Ever do or say something daft? Something you regret?
Of course you have – we all have. Every last one of us.
That said, there seems to be an awful lot of internet-mining Sherlockery going on thus far into the federal election campaign as rivals for your vote on Oct. 21 scan every nooks and cranny of the web to locate, and exploit, stuff their political opponents said or did as far back as 10 years or more.
Aha! Look what he or she posted, or whom they associated with. Nobody in their right mind should vote for them, right?
Certainly some lines should never be crossed, particularly by those who are seeking public office. The public should be made aware of, and reminded of, the truly unforgivable.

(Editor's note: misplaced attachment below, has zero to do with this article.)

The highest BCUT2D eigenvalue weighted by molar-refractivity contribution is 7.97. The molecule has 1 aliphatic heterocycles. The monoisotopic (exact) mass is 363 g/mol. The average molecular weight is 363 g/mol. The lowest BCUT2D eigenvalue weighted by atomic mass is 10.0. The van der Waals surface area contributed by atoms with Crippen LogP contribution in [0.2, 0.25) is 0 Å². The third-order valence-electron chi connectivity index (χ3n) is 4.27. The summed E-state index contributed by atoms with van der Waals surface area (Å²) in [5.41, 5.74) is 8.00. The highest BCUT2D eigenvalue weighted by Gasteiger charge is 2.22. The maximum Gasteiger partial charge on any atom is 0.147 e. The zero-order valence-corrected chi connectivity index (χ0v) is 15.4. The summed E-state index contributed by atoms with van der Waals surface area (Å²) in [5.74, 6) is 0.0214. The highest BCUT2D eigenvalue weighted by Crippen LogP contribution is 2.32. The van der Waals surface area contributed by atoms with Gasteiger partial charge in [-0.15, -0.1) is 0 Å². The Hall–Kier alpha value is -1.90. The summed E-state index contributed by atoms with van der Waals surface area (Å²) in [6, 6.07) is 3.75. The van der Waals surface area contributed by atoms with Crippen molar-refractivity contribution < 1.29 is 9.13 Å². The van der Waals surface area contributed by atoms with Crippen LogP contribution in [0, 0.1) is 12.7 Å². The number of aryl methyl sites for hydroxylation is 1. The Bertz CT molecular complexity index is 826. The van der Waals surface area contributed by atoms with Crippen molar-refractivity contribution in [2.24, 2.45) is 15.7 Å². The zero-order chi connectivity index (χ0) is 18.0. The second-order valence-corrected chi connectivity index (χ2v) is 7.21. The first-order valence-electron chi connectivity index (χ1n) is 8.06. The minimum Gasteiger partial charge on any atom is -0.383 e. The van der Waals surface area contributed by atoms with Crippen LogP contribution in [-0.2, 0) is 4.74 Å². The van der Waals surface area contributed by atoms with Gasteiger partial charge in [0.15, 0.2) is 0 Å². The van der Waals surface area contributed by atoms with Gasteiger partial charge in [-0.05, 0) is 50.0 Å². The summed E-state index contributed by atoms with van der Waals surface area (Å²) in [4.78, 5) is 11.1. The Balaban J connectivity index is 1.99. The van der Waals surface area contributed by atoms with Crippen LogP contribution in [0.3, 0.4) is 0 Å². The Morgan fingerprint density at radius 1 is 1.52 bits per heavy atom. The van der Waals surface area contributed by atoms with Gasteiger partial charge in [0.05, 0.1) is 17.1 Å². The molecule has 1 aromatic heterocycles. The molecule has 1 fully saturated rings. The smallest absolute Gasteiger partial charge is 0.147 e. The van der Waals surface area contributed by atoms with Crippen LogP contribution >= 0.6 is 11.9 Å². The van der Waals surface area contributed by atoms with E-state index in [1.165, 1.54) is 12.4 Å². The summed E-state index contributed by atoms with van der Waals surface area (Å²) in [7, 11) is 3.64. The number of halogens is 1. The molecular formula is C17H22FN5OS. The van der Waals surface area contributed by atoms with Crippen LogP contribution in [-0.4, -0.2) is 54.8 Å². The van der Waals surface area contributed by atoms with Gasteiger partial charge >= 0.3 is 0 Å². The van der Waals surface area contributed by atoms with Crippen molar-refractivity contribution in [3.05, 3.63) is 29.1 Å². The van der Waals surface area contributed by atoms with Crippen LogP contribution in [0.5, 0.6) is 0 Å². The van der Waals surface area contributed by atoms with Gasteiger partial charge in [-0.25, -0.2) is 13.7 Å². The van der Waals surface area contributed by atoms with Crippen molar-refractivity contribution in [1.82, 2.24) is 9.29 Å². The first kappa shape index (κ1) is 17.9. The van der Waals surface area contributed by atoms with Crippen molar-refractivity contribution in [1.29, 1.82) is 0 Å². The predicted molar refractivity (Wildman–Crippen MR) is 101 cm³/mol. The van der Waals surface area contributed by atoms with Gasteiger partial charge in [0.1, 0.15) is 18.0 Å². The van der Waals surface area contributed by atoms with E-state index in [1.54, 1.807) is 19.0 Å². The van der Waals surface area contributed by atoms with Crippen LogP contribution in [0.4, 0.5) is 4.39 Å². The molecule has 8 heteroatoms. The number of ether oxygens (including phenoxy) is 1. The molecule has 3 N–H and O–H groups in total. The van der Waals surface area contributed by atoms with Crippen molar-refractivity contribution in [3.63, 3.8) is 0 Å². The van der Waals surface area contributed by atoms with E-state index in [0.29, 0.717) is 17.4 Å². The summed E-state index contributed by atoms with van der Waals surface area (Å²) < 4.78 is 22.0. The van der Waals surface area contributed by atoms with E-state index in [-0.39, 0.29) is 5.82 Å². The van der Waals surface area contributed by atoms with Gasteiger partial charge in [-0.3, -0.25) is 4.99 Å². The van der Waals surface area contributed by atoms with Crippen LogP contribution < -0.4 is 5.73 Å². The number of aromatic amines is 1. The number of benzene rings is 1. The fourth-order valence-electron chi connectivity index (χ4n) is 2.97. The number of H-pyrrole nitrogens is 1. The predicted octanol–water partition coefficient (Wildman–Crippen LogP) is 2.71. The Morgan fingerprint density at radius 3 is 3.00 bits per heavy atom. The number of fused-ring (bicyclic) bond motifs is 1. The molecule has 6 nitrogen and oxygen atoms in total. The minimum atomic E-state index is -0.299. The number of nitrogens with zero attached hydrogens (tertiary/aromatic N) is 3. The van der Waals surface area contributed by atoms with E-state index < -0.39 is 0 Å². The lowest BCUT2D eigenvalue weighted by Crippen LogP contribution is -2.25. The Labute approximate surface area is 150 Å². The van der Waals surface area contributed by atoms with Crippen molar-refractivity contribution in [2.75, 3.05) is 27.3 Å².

That said, for everything else, people should be given some wary-eyed berth for the possibility that they may have evolved beyond things they said a decade ago, and that their worldview may have changed as well.
The voting public should be wary of the motives of political candidates who expose, or re-expose, what political opponents said long ago as though they are angelic champions of righteousness.
People should question their motives. Are they releasing such information in your best interests, or theirs? Are they acting in true moral indignation and concern, or by exposing their opponents past follies, presenting themselves as beneficiaries of your vote by default.
Look, I’m not a degenerate, vote for me.
Canadians should take a long, hard look at what each candidate will do to make our lives more livable rather than grant our precious votes to a political party or candidate because what they’ve said or done in the past is less objectionable than what a political rival said or did in the distant past.